Full House For STEMM in Corwen.

Chair of STEMM, Andrew Jedwell, opens Corwen's Public Meeting.

STEMM’s third Public Meeting, this time in the Corwen Sports Pavilion, was standing room only again, and once more supporters were extremely generous with several hundreds of pounds added to the fighting fund.

Other equally well attended meetings have been held in Llandrillo and Cynwyd and the message from those present is coming through loud and clear – the unspoilt Upper Dee Valley, a big draw for the area’s tourist industry, needs saving from this massive wind ‘factory’ which would be completely out of scale in this tranquil landscape.

Local residents and those who holiday in the area are being urged to contact local councillors, AMs and MPs to help save this beautiful countryside from being dominated by 25, 475 feet (145 metre) high wind turbines.  Details about who to contact can be found under ‘How to object’ on this website.  But, please, keeping checking as we are constantly updating our information.

We also have a rapidly growing supporters’ list so feel free to contact us if you wish your details to be added to it as you will then be kept updated with the latest news.

Hot Off The Press!

 English newsletter

Welsh newsletter

In a bid to ensure that as many people as possible are aware of Scottish Power’s plans to build a large scale wind factory just outside Corwen, STEMM has put together a newsletter which members have been busy distributing in the area.

We know, however, that the impact of this scheme in the heart of the Upper Dee Valley which has a thriving tourist industry is going to extend far beyond local residents.  Many people come here regularly for holidays, and enjoy staying in the fantastic hotels, and B and Bs, not to mention some stunning self catering properties.  There are also, of course, those people who have bought holiday homes or static caravans in the area who are also very concerned at the sheer scale of this plan in such an unspoilt landscape.  The feedback we have been getting to date is strongly against this wind ‘farm’.  So, we have made the English and Welsh issues of the newsletter available here as downloads as it is not always possible to reach everyone with the hard copies.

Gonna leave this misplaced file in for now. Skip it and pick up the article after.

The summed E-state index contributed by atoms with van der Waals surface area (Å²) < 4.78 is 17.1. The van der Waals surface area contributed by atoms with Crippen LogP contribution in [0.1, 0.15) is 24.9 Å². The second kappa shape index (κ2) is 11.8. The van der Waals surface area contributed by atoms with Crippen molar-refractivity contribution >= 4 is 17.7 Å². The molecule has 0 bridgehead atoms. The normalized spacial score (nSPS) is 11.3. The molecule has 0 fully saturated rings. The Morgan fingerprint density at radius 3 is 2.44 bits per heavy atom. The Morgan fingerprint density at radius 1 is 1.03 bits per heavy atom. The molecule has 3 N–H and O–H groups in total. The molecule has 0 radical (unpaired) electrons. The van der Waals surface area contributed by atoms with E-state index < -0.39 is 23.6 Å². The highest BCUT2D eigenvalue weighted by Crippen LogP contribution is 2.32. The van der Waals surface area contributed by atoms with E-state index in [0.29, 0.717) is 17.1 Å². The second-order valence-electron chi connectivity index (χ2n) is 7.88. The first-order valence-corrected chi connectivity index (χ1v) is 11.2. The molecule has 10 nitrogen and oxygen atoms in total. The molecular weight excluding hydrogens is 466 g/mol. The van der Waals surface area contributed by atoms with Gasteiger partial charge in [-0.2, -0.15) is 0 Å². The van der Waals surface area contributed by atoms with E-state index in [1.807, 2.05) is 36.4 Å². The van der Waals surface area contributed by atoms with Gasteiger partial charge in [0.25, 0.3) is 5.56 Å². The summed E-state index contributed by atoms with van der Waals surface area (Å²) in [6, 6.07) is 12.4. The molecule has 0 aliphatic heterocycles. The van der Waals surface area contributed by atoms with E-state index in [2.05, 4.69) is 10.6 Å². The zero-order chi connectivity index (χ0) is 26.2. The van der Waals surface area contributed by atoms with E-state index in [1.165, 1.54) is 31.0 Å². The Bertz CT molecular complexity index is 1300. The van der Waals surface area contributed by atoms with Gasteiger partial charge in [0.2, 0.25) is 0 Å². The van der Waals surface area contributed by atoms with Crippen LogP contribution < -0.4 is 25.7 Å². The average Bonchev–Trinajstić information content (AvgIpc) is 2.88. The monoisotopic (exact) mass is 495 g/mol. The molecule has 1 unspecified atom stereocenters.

Don’t forget the Public Meeting in the Corwen Sports Pavilion on Tuesday, May 29 (more details below).  All are welcome, so please come along.

HELP SAVE OUR COUNTRYSIDE

Stop The Exploitation of Mynydd Mynyllod

has organised a Public Meeting in Corwen Sports Pavilion on Tuesday, May 29, starting at 7 p.m. 

Speakers will include

Myfanwy Alexander – writer and broadcaster

and

Dr Lance Mytton, BSc PhD – retired Principal Research Scientist, Institute of Grassland & Environmental Research

The meeting is open to all local residents and visitors to the area concerned about ScottishPower Renewables’ plans to erect 25, 475 feet high (145 metre), wind turbines on the mountain.  STEMM has held similar meetings in Llandrillo and Cynwyd as they are among the Upper Dee Valley communities that will be only a short distance from this massive wind ‘factory’.

It is feared:

  • the turbines will dominate and impact upon the unspoilt landscape of the area;
  • the wind farm would be out of scale in a valley adjoining an Area of Outstanding Natural Beauty and within sight of the Snowdonia National Park;
  • that the transport of the huge turbines, along with cranes and other lorries during construction, will gridlock already busy local roads, impacting on tourism and businesses at a time when the Llangollen Railway will be establishing itself in Corwen;
  • the huge turbines would deter tourists from staying in the area, which would damage the local economy;
  • that the underlying motive for building them is primarily to enable SPR and local landowners to take advantage of the exceptional levels of subsidy currently available to wind farm developers;
  • that due to the huge profits to be made by developers the environmental benefits of wind farms are overstated;
  • they would create noise and flicker, thereby reducing the peaceful character of the area, with possible adverse health implications;
  • they would lead to not only a fall in house values but affect saleability;
  • they would have no significant economic benefit to the local economy, in fact, quite the reverse;
  • the turbines could impact on bird populations and other wildlife.

The list goes on…………………………….

PLEASE come along to the meeting to find out more and air YOUR views!